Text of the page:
XDA Basics: How to Split your Screen on a Mac, and why you’d want to do it

XDA Basics: How to Split your Screen on a Mac, and why you’d want to do it

If you like to multi-task or make full use of your screen’s real-estate, splitting the screen on your Mac is an easy thing to do. While your iPad can also be used as an additional display using either Sidecar or Duet Display, you can open up multiple browser windows or apps on your Mac screen by using a simple method called Split View, which was introduced with the El Capitan version of MacOS.

Why should you use Split View?

When you use Split View, the menu bar and the Dock get tucked out of sight. You can then open two windows or apps, push them side-by-side to one another, and not have to click back and forth between windows anymore. If you’re doing something like comparing two documents or doing price comparisons on two web pages, Split View is surprisingly handy.

How to enable Split View on a Mac

Let’s say I am planning a trip and I want to have Apple Maps open on the left of the screen, and Safari open on the right.

First, I would open Apple Maps. Then in the top left-hand corner, I would hover over the third circle on the right and a small menu pops up.

Apple Maps

Depending on which side of the screen you want the window to go, click either Tile Window to Left of Screen, or Tile Window to Right of Screen. The top menu bar and Dock will now jump away and the window will bounce to the side of the screen you specified, taking up 50% of the space.

apple maps split view

Now open up the other app or browser window you want on the other side. In my case, it is Safari. Do the same as before. When it is open, click the third dot on the right, and when the menu drops, choose to tile the window in the empty space. You should now see both your apps/windows side-by-side.

maps and safari side by side

Changing the window width in Split View

resize mac window

You’ll notice in the middle of the screen a thick-ish black bar with a smaller grey bar in the middle. This can be used to resize one window or the other depending on how much space you want that window to take up. Maybe the map doesn’t need to take up half the screen, so you can use your cursor on that black bar and resize the window down accordingly.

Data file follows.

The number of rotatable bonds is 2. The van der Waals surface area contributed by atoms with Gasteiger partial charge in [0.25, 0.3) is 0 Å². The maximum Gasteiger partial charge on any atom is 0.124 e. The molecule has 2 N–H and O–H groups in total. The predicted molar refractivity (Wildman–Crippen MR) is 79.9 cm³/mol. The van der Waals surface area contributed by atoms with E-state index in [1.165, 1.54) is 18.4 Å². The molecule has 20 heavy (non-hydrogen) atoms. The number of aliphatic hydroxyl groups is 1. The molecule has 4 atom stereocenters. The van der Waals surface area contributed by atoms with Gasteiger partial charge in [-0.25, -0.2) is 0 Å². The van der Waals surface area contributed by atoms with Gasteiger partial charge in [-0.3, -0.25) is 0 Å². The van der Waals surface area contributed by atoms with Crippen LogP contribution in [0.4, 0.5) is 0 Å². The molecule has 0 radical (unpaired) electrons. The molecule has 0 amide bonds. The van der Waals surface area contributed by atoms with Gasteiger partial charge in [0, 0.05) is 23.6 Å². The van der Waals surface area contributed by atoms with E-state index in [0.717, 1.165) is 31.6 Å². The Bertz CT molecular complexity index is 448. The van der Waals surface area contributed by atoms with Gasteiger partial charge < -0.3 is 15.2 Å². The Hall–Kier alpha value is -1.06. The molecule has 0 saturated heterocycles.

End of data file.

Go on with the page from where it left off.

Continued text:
How to disable Split View on a Mac

When you’ve finished with Split View, there’s a couple of ways to close it down and put things back to normal.

The easiest is simply to close the windows by clicking on the circle button in the far left (the one with the cross). Once you close one of the windows, the other window will immediately go back to its original size.

Or if you want to exit Split View without closing either of the apps or windows, just click on the circle button on the far right, that you used to enter Split View in the first place. This will revert both windows back to their normal size and keep them open as well.

Help! Split View doesn’t work!

Although it is doubtful that any Mac users are now using anything older than El Capitan, it is worth mentioning that you need at least El Capitan to take advantage of Split Screen. So if Split Screen is not working, that’s the first troubleshooting step – upgrade your operating system.

Assuming you do have at least El Capitan installed on your Mac, it’s also worth pointing out that only certain apps are supported in Split View. These (for obvious reasons) tend to be Apple programs, such as Safari, Pages, TextEdit, and so on. If an app you want to use in Split View doesn’t work, it’s probably best to contact the developers and ask if they have any plans any time soon to support the Split View function.


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About author

Mark O'Neill
Mark O'Neill

Mark O'Neill is a freelance writer, editor, and bestselling fiction author. Since 2004, he has written on technology subjects such as MacOS, iOS, cybersecurity, and online privacy. Originally from Scotland, he is now based in Würzburg, Germany, where he lives with his wife and dog. Please direct all email enquiries to [email protected]